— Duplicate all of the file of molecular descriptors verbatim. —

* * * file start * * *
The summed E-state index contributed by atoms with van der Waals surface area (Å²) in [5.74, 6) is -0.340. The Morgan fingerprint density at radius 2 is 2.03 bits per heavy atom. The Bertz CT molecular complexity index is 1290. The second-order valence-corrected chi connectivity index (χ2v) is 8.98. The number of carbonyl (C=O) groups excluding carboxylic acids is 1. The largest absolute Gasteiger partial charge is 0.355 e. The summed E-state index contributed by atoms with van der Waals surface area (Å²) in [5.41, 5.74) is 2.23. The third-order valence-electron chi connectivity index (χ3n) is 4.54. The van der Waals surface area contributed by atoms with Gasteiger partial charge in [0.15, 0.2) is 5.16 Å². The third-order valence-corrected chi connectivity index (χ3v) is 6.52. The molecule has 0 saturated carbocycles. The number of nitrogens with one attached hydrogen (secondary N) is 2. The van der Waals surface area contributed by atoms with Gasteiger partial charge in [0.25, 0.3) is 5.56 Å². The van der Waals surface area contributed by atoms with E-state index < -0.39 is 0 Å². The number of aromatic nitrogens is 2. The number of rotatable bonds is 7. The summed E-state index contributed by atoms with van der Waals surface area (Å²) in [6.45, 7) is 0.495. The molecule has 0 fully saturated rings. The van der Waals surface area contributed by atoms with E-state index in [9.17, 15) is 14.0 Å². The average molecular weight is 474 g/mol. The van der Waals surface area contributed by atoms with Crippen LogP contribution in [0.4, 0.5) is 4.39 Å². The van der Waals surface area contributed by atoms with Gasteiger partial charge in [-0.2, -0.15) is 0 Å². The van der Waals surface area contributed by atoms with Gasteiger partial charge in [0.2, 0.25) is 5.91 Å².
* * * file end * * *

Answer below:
The summed E-state index contributed by atoms with van der Waals surface area (Å²) in [5.74, 6) is -0.340. The Morgan fingerprint density at radius 2 is 2.03 bits per heavy atom. The Bertz CT molecular complexity index is 1290. The second-order valence-corrected chi connectivity index (χ2v) is 8.98. The number of carbonyl (C=O) groups excluding carboxylic acids is 1. The largest absolute Gasteiger partial charge is 0.355 e. The summed E-state index contributed by atoms with van der Waals surface area (Å²) in [5.41, 5.74) is 2.23. The third-order valence-electron chi connectivity index (χ3n) is 4.54. The van der Waals surface area contributed by atoms with Gasteiger partial charge in [0.15, 0.2) is 5.16 Å². The third-order valence-corrected chi connectivity index (χ3v) is 6.52. The molecule has 0 saturated carbocycles. The number of nitrogens with one attached hydrogen (secondary N) is 2. The van der Waals surface area contributed by atoms with Gasteiger partial charge in [0.25, 0.3) is 5.56 Å². The van der Waals surface area contributed by atoms with E-state index < -0.39 is 0 Å². The number of aromatic nitrogens is 2. The number of rotatable bonds is 7. The summed E-state index contributed by atoms with van der Waals surface area (Å²) in [6.45, 7) is 0.495. The molecule has 0 fully saturated rings. The van der Waals surface area contributed by atoms with E-state index in [9.17, 15) is 14.0 Å². The average molecular weight is 474 g/mol. The van der Waals surface area contributed by atoms with Crippen LogP contribution in [0.4, 0.5) is 4.39 Å². The van der Waals surface area contributed by atoms with Gasteiger partial charge in [-0.2, -0.15) is 0 Å². The van der Waals surface area contributed by atoms with Gasteiger partial charge in [0.2, 0.25) is 5.91 Å².